What if you woke up tomorrow with only things you were grateful for today?

Now I’ll admit I don’t mind some mindless scrolling through Instagram here and there. I love motivational quotes – which is not surprising in my line of work.

Plenty of these quotes are fairly straightforward but every so often I’ll come across one which really gets you thinking. And this was one of them….  “What if you woke up tomorrow with only the things you were grateful for today?”

Mmmmm this really takes conscious gratitude to a whole new level! How many everyday things do you usually take for granted? Now I like to think that I practice gratitude on a daily basis – usually on my walk to work. But I probably don’t naturally give it quite this much thought.

So it got me thinking, we are often grateful for the bigger things like health, or our loved ones, but how often are we grateful for every little detail like running water, hot showers, the house we live in, the transport that gets us to work, the lounge that we sit on to watch on, the books that we read, lights that we can switch on an off. Obviously I could go on.

Why is this worth thinking about? It’s a really useful hack to build mental fitness. The ability to control our thoughts is one of the biggest superpowers you can develop as part of your high performance plan. Without training, our brains naturally go to the negative, and complex interaction of genetic and environment interactions and correlations which determine to what extent that negativity occurs.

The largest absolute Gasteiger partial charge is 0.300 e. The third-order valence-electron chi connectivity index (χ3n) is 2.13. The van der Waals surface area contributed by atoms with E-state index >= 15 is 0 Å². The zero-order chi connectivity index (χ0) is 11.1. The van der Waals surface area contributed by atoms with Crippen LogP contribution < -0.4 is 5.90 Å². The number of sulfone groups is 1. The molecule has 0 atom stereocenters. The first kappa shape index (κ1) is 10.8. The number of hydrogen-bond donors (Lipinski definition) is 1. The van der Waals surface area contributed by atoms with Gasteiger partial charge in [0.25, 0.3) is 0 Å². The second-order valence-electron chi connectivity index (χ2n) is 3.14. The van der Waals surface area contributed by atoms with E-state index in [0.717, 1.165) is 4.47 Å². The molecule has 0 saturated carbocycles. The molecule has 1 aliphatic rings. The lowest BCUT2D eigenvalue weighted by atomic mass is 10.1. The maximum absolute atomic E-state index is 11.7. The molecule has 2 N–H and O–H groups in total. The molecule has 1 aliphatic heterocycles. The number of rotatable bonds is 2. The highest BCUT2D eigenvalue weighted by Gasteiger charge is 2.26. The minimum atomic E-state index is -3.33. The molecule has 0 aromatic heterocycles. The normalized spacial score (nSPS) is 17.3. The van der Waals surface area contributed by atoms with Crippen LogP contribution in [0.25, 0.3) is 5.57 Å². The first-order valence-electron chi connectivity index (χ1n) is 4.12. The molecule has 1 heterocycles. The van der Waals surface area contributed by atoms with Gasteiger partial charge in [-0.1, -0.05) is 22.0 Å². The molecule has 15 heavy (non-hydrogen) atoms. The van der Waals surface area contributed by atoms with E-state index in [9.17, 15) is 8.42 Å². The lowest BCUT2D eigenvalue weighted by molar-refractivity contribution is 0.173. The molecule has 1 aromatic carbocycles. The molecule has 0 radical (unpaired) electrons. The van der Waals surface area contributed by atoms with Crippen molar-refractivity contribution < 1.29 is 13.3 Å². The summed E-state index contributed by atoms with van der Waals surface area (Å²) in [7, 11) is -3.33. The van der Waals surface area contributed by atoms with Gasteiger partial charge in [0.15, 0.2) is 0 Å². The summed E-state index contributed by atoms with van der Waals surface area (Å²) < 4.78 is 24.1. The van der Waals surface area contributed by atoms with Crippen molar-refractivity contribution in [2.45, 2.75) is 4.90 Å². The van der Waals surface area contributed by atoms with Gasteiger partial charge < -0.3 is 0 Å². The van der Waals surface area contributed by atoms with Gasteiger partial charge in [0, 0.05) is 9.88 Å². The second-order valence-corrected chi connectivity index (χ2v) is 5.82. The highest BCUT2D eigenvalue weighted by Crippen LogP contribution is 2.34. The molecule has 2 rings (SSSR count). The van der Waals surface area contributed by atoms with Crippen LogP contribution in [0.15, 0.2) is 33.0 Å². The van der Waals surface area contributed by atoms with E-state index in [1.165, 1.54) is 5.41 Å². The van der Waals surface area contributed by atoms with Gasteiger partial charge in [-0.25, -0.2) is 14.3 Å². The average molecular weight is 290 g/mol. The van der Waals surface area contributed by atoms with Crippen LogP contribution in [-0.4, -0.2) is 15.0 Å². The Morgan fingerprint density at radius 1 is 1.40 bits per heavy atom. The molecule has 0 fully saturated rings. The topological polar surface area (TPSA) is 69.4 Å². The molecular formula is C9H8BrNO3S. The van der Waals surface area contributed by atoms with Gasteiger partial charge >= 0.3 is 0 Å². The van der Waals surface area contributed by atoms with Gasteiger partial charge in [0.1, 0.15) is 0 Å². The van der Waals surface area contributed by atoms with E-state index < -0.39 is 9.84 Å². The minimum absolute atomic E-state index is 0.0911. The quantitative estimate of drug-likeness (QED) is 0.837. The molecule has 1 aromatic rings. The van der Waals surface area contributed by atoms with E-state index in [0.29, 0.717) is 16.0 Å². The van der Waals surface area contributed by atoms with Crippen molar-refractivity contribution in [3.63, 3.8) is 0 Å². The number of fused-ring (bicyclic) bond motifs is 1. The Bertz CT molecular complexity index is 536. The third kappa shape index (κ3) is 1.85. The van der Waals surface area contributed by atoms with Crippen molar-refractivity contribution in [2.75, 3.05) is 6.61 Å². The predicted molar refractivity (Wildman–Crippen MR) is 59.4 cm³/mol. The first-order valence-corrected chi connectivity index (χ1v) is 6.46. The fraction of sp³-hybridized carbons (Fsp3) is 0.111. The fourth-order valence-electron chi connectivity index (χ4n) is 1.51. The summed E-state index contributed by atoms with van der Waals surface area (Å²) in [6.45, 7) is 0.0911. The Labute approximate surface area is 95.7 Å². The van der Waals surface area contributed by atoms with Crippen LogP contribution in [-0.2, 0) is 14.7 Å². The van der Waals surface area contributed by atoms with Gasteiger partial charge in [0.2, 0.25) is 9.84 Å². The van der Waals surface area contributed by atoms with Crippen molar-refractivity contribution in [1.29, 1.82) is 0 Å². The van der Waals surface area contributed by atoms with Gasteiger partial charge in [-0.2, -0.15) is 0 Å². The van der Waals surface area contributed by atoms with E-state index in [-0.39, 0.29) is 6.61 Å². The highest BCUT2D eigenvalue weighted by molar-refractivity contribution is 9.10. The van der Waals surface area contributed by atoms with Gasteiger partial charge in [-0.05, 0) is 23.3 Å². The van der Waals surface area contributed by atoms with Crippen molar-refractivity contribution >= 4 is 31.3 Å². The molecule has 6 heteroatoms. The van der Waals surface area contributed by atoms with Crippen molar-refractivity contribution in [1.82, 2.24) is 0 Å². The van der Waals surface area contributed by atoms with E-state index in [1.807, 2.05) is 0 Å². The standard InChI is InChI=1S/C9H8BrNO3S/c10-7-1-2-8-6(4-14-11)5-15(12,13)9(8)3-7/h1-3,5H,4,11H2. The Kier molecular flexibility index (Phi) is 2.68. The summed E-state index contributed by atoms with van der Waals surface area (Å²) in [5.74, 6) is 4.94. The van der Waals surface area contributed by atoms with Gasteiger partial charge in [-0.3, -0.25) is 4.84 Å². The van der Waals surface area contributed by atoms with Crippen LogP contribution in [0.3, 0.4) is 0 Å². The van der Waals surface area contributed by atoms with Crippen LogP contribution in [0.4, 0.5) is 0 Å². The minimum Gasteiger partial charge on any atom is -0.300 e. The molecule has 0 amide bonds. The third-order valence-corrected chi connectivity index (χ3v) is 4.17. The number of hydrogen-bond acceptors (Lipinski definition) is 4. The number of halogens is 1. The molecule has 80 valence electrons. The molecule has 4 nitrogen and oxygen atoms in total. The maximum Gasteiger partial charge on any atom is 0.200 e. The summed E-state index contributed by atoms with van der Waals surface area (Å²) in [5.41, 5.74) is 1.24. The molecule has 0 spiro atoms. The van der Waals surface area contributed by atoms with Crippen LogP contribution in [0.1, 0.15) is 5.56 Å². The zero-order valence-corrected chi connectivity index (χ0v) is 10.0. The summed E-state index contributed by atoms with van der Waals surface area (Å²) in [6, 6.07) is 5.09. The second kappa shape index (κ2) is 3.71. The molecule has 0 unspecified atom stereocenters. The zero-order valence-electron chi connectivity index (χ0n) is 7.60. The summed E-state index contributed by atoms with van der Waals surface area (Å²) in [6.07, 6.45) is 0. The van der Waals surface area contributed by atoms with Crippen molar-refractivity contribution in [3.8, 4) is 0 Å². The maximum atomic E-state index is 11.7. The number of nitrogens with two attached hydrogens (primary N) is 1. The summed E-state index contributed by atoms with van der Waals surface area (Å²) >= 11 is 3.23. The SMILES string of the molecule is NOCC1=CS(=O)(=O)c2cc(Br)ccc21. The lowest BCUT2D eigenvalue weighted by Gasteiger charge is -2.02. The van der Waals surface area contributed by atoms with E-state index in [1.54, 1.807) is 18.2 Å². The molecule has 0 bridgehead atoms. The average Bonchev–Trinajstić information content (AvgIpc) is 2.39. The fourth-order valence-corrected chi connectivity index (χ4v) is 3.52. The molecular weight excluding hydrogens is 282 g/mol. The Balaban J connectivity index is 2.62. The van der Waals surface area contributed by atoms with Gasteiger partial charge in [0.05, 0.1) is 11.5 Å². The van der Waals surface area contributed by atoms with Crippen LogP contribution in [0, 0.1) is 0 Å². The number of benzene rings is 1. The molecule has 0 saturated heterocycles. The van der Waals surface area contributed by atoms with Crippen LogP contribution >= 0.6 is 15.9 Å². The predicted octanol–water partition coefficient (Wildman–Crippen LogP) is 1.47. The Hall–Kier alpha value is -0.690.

The good news is that we can train our brains so that it becomes more natural to think in a positive and constructive way rather than a negative and helpless way. And just like any form of training, it involves a muscle and it’s best to build up rather than go in all guns blazing doing more than what you’re built for. And telling someone who is wired to be very negative to just think more positively is like telling a couch potato to run 20kms on day 1 of training. And just like the couch potato, they may not think that getting up and walking 500m is of any use, but when you do that a few times it gets easier, then you can try mixing in some jogging for a minute in amongst your walks and in a few months, it’s highly possible that they could be running 10kms. Now once you can run 10kms, 20kms seems way more achievable.

So I love this idea of being grateful for every little thing that we have. It’s like the couch potato walking 500m – it may not seem like much but when you keep at it, the results start to add up.

When we train our brain in little increments like this, it takes much less effort to build the muscle. And it’s always good to the have muscles there for when you may need them further down the track.

Let’s face it, life doesn’t always go according to plan, so the more mental fitness you can build on the easy stuff, the easy it will be to deal with a bigger issue.

If you would like further information on how to build your mental fitness please get in touch.

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If you’d like to find out more, join the conversation in our next open workshop.

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